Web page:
3 Common Mistakes when Making Homemade Compost

Are you making your own compost and it isn't working? Don't worry, everything has a solution. In this article, we'll tell you the most common mistakes when making homemade compost.
3 Common Mistakes when Making Homemade Compost

Last update: 05 July, 2021

Some of us make certain mistakes when making homemade compost. We often use this natural fertilizer in organic agriculture to fertilize various types of plants. It’s also an effective option for minimizing organic waste and environmental pollution.

In her book “Organic Agriculture: Compost“, Adriana Van Konijnenburg, an Argentine agronomist, explains that the animal and vegetable remains that reach the soil are food for many creatures that live there.

These specimens are responsible for converting such waste into organic matter with the ability to improve the porosity, microbial life, and structure of the soil. What should you keep in mind? What are the mistakes you should avoid? Keep reading to learn more!

Suitable materials to make homemade compost

As we just mentioned, the process of home composting isn’t complex. Even so, in addition to appealing to all our reserves of patience -as it’s a slow process- we must take into account certain issues.

One of them are the materials, as not all remains are suitable for this process. So, which are the best? The following are the most commonly used ones.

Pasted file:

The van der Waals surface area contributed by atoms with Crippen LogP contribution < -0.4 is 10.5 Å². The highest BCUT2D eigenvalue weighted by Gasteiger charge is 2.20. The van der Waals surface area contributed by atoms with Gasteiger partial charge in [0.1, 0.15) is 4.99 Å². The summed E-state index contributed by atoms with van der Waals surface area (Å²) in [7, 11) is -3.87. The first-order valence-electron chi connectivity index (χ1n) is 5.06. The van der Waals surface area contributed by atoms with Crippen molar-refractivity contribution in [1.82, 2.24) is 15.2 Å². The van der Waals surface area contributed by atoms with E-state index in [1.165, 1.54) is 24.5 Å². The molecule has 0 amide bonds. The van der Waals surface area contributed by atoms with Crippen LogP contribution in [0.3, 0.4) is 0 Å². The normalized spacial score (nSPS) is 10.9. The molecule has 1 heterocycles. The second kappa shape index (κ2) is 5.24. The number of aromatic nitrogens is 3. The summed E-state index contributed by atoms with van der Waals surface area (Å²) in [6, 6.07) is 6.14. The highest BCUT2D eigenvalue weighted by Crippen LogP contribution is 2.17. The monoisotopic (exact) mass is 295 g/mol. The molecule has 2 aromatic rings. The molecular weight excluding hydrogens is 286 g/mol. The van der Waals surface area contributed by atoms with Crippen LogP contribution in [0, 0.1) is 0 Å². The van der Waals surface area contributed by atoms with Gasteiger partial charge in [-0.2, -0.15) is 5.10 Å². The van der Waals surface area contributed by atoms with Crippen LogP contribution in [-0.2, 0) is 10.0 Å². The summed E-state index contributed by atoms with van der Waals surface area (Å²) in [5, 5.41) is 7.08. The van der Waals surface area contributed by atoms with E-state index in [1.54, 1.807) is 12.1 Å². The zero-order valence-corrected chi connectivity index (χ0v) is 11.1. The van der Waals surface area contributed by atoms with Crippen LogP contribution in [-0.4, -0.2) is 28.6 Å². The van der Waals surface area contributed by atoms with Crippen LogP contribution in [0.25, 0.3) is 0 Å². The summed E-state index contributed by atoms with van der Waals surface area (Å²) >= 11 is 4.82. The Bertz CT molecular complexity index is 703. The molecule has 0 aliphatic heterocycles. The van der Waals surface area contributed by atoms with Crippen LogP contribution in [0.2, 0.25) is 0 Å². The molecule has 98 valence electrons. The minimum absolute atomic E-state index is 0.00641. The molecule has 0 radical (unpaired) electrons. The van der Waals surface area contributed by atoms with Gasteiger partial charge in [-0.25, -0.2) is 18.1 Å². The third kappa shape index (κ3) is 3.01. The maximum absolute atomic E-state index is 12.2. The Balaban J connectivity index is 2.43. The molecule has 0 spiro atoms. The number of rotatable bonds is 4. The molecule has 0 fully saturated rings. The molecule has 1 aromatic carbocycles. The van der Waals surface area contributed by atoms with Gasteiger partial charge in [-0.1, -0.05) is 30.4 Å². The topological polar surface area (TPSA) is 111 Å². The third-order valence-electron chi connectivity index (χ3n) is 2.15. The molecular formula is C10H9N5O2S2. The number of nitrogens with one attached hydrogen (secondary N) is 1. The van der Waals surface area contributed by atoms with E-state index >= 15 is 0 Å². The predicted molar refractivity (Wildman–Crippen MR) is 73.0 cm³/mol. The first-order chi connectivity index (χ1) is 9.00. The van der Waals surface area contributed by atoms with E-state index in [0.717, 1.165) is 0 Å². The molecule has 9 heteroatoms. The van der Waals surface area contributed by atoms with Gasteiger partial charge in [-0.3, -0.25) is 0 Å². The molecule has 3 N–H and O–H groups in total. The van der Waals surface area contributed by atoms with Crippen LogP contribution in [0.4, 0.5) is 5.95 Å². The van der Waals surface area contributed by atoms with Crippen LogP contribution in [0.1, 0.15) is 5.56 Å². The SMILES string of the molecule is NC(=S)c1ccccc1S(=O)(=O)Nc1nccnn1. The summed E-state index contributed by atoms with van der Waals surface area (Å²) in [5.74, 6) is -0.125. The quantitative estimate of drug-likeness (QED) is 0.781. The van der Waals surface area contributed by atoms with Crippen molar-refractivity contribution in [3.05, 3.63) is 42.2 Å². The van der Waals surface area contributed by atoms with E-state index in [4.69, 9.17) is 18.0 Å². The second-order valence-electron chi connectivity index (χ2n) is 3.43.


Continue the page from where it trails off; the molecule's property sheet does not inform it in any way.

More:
• Grass cut and dried in the sun
  • Peels and small pieces of fruits and vegetables
  • Dried leaves
  • Coffee grounds and tea residues
  • Remains of pruning, chopped into small pieces
  • Citrus fruits
  • Animal manure
Homemade compost.
Making homemade compost isn’t complicated. However, we must avoid some mistakes that can affect its quality.

3 common mistakes when composting at home

There are many indicators that something is wrong with your compost, and these aren’t always due to the same factors. For example, it can happen if there are problems with temperature, the presence of bugs, or the smell of rot. What mistakes may you be making?

1. The compost has a bluish-green color, and its interior is moist and compact

This may mean that it has excess water and insufficient aeration. To solve this problem, you should mix and crumble, while turning the wet layers with the drier outer layers, says Van Konijnenburg in her book.

2. The mixture isn’t heated

When decomposition begins, the temperature must rise considerably. If this doesn’t happen, you may be making mistakes in composting. There are many causes and these can include the following:

  • It’s too small to warm up: To prevent this mistake, it’s best to make the compost in bins.
  • It was made with materials that are too dry: This is a very simple mistake to fix; just water the mixture at regular 12-hour intervals.
  • It was built in winter: If the compost was built in times of overly cold temperatures, it’s best to wait until spring to turn it over and add new layers of fresh materials. In this way, you’ll be able to activate it.
  • It’s too wet: In this case, mixing it with dry materials and turning it over will activate the decomposition of the mixture.

3. The mixture attracts flies and smells rotten